Synopsis: Effective July 1, 2018, Iowa employers may lower their standard for alcohol tests and consider taking action against an employee with a blood alcohol concentration as low as .02. Prior to this time, state law prohibited an employer from taking any action against an employee with an alcohol test result below .04.
Iowa’s drug and alcohol testing statute is considered one of the more onerous and difficult to navigate in the nation (along with Maine and Minnesota). It includes numerous requirements that employers must follow to lawfully conduct pre-employment and employment drug and alcohol tests, including (but not limited to):
- A requirement that employers implement a written policy that is distributed to employees (including the parents of any employees who are minors) and made available to job applicants and employees for review.
- A requirement that employers establish an awareness program to inform employees of the dangers of drugs and alcohol in the workplace.
- If the employer has at least 50 employees in Iowa, and if an employee with a confirmed positive alcohol test (1) has been working for at least 12 of the preceding 18 months, (2) agrees to rehabilitation and (3) has not previously violated the employer’s substance abuse policy, the employee must be given an opportunity to participate in rehabilitation in lieu of termination or other disciplinary action.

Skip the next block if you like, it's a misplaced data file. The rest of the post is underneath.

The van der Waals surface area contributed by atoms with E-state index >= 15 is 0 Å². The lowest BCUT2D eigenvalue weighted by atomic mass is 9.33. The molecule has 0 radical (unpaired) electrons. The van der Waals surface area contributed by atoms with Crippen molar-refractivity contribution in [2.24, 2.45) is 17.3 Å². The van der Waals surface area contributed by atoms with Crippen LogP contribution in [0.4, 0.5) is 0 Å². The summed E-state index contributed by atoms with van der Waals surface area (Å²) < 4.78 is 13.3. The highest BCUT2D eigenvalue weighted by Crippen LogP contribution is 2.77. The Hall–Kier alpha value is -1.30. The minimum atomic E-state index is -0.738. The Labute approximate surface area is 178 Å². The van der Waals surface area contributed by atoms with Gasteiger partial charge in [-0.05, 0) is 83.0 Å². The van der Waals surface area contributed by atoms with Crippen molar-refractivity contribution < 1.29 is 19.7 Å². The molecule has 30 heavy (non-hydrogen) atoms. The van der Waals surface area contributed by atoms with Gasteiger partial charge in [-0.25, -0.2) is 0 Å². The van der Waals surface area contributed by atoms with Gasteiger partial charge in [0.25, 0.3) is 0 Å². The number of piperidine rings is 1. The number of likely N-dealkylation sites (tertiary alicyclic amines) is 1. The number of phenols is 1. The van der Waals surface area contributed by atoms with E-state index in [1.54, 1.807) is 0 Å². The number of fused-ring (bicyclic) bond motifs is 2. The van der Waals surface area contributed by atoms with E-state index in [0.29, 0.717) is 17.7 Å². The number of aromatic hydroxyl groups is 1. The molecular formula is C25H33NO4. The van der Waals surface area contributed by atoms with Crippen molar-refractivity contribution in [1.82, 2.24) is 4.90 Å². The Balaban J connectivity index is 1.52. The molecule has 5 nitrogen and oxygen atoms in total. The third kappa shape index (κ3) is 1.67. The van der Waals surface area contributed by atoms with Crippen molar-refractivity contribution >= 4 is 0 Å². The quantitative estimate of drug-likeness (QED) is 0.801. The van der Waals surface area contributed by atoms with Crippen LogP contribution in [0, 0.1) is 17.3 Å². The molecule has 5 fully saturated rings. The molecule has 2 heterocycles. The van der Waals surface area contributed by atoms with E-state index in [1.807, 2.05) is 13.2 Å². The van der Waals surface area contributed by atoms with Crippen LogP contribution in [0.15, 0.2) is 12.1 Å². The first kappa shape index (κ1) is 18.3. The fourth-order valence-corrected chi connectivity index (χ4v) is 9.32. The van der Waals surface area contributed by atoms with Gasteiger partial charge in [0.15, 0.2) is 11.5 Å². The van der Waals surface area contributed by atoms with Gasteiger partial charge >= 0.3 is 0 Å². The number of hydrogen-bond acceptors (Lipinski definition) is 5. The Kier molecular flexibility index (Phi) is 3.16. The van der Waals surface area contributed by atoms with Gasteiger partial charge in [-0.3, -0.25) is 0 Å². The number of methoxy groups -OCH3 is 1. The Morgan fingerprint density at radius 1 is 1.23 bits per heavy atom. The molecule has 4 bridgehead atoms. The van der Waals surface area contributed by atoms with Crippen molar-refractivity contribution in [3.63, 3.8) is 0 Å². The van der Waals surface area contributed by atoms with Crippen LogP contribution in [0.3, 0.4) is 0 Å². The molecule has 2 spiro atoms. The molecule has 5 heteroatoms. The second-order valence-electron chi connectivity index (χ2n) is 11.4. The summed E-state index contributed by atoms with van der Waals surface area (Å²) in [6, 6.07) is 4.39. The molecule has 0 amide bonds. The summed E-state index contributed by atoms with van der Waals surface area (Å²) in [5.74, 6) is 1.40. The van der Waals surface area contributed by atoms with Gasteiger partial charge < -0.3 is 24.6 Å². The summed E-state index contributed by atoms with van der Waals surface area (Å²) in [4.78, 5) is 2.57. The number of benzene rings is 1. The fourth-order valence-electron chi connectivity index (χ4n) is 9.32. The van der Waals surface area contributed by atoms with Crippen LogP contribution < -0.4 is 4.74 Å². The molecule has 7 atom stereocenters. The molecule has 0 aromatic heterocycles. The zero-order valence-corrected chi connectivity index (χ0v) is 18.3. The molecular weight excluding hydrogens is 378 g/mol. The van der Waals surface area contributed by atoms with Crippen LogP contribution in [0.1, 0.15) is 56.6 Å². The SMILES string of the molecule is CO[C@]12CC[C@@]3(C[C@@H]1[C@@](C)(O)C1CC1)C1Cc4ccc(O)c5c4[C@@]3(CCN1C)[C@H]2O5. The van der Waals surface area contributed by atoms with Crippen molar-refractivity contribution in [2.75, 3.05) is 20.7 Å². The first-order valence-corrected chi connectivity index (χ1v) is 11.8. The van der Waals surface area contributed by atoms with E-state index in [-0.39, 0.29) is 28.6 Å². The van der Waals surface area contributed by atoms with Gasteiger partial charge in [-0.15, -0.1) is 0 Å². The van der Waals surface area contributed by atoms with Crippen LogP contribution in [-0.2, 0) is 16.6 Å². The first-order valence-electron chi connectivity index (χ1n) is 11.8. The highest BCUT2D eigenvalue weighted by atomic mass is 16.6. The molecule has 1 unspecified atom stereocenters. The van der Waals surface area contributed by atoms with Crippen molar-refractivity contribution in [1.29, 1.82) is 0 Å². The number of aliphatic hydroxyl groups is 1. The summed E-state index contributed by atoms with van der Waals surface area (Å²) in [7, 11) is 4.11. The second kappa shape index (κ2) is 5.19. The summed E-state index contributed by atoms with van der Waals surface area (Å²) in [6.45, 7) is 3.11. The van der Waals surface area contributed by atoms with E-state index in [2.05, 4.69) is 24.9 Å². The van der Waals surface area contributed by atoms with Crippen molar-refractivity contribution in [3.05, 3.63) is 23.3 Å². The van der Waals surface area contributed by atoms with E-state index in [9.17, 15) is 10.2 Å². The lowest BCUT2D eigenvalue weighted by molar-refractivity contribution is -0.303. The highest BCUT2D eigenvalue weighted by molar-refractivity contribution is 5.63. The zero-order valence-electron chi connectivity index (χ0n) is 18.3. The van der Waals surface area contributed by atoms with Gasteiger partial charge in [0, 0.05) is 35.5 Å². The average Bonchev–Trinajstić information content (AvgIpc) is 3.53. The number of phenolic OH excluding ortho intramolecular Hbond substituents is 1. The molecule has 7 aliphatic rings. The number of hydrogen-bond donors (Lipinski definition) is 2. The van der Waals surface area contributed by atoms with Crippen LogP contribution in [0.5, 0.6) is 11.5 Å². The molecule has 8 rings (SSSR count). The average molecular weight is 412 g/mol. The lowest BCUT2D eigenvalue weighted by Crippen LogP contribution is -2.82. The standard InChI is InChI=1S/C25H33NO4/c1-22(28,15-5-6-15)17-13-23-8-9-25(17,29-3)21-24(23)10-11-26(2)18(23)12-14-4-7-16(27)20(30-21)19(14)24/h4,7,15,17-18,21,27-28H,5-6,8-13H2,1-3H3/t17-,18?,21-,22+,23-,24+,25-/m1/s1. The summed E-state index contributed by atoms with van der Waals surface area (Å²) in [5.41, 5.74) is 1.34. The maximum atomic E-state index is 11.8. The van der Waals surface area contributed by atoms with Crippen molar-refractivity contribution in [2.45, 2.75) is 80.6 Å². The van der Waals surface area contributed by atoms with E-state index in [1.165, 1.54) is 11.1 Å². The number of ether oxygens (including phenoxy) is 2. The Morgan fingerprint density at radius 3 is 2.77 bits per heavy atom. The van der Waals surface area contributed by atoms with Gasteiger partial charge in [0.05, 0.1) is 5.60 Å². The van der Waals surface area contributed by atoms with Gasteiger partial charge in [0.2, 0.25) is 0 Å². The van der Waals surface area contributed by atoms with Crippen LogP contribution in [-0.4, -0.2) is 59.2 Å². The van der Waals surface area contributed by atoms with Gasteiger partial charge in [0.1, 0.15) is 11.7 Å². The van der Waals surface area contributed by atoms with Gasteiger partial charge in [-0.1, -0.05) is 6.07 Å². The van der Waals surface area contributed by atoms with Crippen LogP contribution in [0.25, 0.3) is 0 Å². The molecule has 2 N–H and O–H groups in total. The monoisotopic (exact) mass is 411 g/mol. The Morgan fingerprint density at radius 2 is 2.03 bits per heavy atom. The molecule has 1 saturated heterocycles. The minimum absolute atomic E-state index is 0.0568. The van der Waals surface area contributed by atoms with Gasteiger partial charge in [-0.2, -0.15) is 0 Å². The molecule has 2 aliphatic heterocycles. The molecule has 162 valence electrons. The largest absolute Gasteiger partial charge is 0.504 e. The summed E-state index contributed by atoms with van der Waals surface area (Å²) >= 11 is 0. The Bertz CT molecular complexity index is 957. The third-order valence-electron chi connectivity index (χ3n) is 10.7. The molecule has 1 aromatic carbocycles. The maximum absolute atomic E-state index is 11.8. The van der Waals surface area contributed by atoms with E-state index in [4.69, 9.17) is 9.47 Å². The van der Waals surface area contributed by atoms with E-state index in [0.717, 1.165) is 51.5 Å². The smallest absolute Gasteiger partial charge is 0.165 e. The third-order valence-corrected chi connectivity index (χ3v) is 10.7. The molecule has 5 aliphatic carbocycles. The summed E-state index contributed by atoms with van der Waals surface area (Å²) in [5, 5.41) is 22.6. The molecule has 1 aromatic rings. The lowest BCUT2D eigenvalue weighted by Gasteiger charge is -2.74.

- A requirement that supervisory personnel involved with drug or alcohol testing submit to two hours of initial training and, on an annual basis thereafter, a minimum of one hour of additional training. The training must address a number of topics, including information on how to recognize employee alcohol and drug abuse, documentation of such abuse, and referral of employees who abuse drugs or alcohol to the employer’s employee assistance program or the provision of other resources available to assist employees with substance abuse.
On March 28, 2018, Iowa Governor Kim Reynolds signed an amendment to the drug testing law, lowering the threshold for alcohol testing from .04 to .02. The amendment is effective July 1, 2018. It is unclear from the legislative history what prompted introduction of the bill to amend this single provision in the law. Regardless, the amendment will allow employers (as of July 1) to take action (provided all other aspects of the law are followed) against an employee with a blood alcohol concentration of, for example, .03.
Recent court filings suggest that litigation against Iowa employers for violating the statute’s technical requirements may be on the rise and, thus, Iowa employers should consider reviewing their current drug and alcohol testing policies and programs to ensure compliance.